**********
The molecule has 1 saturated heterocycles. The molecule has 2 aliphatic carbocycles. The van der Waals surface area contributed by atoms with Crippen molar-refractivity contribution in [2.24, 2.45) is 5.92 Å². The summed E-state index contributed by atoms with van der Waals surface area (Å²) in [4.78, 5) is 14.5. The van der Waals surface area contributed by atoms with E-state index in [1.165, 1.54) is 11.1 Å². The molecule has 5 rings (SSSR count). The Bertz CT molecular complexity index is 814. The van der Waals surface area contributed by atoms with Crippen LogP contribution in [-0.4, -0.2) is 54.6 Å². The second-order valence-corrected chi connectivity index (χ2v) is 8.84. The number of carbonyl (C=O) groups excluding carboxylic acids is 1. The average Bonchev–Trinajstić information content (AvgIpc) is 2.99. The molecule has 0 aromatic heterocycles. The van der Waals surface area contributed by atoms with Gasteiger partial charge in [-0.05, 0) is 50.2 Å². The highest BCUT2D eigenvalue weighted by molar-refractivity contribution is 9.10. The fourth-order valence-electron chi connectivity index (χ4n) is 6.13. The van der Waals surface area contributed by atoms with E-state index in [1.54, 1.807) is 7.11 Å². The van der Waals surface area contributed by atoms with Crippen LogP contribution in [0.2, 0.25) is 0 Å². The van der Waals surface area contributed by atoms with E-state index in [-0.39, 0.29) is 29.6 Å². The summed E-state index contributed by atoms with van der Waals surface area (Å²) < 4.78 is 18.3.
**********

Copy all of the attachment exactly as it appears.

The molecule has 1 saturated heterocycles. The molecule has 2 aliphatic carbocycles. The van der Waals surface area contributed by atoms with Crippen molar-refractivity contribution in [2.24, 2.45) is 5.92 Å². The summed E-state index contributed by atoms with van der Waals surface area (Å²) in [4.78, 5) is 14.5. The van der Waals surface area contributed by atoms with E-state index in [1.165, 1.54) is 11.1 Å². The molecule has 5 rings (SSSR count). The Bertz CT molecular complexity index is 814. The van der Waals surface area contributed by atoms with Crippen LogP contribution in [-0.4, -0.2) is 54.6 Å². The second-order valence-corrected chi connectivity index (χ2v) is 8.84. The number of carbonyl (C=O) groups excluding carboxylic acids is 1. The average Bonchev–Trinajstić information content (AvgIpc) is 2.99. The molecule has 0 aromatic heterocycles. The van der Waals surface area contributed by atoms with Gasteiger partial charge in [-0.05, 0) is 50.2 Å². The highest BCUT2D eigenvalue weighted by molar-refractivity contribution is 9.10. The fourth-order valence-electron chi connectivity index (χ4n) is 6.13. The van der Waals surface area contributed by atoms with E-state index in [1.54, 1.807) is 7.11 Å². The van der Waals surface area contributed by atoms with Crippen LogP contribution in [0.2, 0.25) is 0 Å². The van der Waals surface area contributed by atoms with E-state index in [-0.39, 0.29) is 29.6 Å². The summed E-state index contributed by atoms with van der Waals surface area (Å²) < 4.78 is 18.3.